Fossil Fuel Extraction: Why Africa needs a transition to greener and cleaner energy sources 0

The world is littered with millions of oil and gas production facilities which include active wells and processing plants. More than 100 million people on the African continent live within half a mile of these sites and they are exposed to pollutants daily. What is more unfortunate is that when fossil fuels get burned by automobiles, power plants and industrial facilities, they release even more impurities into the atmosphere.

Air pollution from fossil fuels is known as the “invisible killer” and it has been scientifically proven that air pollution can lead to respiratory, cardiovascular, and other diseases and it is responsible for millions of deaths on the African continent. Fossil fuel development can also result in the leaking of toxic substances into the soil and drinking water sources, causing cancer, birth defects and liver damage.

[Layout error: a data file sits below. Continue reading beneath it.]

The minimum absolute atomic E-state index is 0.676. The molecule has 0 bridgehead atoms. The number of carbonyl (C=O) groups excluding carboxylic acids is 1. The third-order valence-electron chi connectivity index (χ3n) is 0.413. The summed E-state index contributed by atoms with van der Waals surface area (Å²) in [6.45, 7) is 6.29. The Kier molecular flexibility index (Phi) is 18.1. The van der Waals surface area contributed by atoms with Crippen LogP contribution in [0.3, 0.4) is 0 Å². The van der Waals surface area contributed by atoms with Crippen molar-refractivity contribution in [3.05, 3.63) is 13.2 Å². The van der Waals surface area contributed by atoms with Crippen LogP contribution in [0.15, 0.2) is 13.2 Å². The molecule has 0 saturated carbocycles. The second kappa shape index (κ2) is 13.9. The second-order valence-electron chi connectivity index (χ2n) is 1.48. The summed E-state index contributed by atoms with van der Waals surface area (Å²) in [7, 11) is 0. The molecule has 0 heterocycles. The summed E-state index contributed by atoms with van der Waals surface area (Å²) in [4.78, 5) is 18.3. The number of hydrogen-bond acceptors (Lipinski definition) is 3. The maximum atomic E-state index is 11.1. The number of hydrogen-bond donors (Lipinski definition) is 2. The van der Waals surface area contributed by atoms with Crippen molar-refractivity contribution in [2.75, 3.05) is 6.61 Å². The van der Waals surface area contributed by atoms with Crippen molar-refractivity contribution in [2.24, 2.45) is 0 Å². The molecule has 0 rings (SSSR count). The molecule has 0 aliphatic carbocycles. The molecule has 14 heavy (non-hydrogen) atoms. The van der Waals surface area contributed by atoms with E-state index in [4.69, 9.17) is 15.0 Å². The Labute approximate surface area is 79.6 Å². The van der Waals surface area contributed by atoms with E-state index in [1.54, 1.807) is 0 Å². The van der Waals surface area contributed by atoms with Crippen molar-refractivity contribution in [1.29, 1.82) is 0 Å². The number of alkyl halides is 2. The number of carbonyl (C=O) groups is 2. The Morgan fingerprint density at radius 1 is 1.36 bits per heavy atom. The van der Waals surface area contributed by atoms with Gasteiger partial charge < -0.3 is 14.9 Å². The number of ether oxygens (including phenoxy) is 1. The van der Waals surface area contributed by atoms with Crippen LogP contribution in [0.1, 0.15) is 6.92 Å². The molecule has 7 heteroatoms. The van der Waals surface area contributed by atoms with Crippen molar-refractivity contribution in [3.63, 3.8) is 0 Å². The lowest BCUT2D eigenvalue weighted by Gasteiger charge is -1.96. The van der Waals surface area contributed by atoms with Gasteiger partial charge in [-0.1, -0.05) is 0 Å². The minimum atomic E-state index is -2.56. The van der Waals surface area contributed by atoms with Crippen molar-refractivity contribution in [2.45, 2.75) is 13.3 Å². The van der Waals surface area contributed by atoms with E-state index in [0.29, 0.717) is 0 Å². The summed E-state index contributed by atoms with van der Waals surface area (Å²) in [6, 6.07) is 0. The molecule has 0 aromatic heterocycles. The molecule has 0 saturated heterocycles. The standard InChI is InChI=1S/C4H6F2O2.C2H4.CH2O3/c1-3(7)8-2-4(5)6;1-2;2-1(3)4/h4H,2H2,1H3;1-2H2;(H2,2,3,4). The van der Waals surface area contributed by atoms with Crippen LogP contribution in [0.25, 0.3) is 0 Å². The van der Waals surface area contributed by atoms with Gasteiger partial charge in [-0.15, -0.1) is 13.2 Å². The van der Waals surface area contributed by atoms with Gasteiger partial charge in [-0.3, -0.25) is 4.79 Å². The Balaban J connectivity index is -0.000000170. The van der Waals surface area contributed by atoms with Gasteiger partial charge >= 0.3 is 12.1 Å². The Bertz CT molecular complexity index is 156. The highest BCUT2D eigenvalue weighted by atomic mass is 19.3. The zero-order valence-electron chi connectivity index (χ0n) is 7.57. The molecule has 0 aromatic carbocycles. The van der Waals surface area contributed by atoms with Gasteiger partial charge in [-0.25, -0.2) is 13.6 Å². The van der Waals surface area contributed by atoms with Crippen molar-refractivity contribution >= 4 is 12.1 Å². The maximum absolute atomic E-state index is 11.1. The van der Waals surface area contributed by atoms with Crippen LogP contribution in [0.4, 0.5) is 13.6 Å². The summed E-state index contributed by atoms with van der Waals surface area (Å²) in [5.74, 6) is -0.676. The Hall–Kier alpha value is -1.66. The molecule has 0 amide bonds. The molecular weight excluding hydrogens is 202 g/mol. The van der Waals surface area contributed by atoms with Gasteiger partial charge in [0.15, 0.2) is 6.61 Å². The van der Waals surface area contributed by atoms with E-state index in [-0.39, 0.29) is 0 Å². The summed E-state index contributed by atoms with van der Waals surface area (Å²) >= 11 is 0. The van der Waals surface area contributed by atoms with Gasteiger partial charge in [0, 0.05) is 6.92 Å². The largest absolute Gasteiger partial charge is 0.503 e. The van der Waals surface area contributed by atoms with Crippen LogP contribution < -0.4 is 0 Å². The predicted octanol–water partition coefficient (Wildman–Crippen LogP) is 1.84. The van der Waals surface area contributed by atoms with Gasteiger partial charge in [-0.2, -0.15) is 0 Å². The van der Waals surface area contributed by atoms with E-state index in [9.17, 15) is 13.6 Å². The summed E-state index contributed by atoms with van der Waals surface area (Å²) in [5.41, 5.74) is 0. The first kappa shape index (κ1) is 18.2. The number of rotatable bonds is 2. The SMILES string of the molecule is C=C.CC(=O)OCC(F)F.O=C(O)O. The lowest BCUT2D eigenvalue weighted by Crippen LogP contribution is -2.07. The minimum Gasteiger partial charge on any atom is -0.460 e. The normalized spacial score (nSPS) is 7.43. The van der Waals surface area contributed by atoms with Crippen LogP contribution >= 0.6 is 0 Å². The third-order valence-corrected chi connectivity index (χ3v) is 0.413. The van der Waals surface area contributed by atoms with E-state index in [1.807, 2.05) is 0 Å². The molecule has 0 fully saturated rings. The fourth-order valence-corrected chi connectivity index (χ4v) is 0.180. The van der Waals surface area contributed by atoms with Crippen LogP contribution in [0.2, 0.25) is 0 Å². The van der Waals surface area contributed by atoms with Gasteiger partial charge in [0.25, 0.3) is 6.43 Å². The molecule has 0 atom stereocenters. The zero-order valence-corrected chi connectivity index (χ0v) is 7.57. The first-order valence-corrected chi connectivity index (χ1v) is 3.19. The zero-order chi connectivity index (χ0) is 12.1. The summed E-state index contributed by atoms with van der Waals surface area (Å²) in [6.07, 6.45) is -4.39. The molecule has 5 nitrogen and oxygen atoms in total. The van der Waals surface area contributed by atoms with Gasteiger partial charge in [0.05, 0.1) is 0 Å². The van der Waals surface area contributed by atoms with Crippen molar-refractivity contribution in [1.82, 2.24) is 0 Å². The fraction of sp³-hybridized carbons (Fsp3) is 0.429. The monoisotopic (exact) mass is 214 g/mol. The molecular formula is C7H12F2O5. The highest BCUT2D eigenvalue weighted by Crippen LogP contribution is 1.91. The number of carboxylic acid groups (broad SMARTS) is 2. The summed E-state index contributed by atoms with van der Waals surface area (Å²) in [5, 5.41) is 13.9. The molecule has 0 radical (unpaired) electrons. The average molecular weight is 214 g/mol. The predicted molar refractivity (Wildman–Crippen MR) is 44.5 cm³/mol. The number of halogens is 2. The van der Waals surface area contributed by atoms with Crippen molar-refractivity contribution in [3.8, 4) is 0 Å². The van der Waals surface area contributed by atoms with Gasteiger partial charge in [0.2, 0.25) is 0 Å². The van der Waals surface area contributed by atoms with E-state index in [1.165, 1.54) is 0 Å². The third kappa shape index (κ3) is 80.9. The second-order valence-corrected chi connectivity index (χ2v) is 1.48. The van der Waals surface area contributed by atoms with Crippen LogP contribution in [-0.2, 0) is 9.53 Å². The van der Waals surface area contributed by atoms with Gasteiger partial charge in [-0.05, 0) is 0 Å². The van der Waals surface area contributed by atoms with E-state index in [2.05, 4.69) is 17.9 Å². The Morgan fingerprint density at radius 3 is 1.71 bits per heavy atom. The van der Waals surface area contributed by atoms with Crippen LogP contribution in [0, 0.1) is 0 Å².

In Africa, low-income communities are disproportionately impacted since these groups tend to live in neighborhoods with more pollution and they lack the resources to help themselves or to fight back. The health threats from oil and gas production are very real and it is crucial to reduce fossil fuel development, especially in rural areas of the continent where regulations by governments are not stringent enough and most African governments lack the resources to carry out inspection and evaluation missions.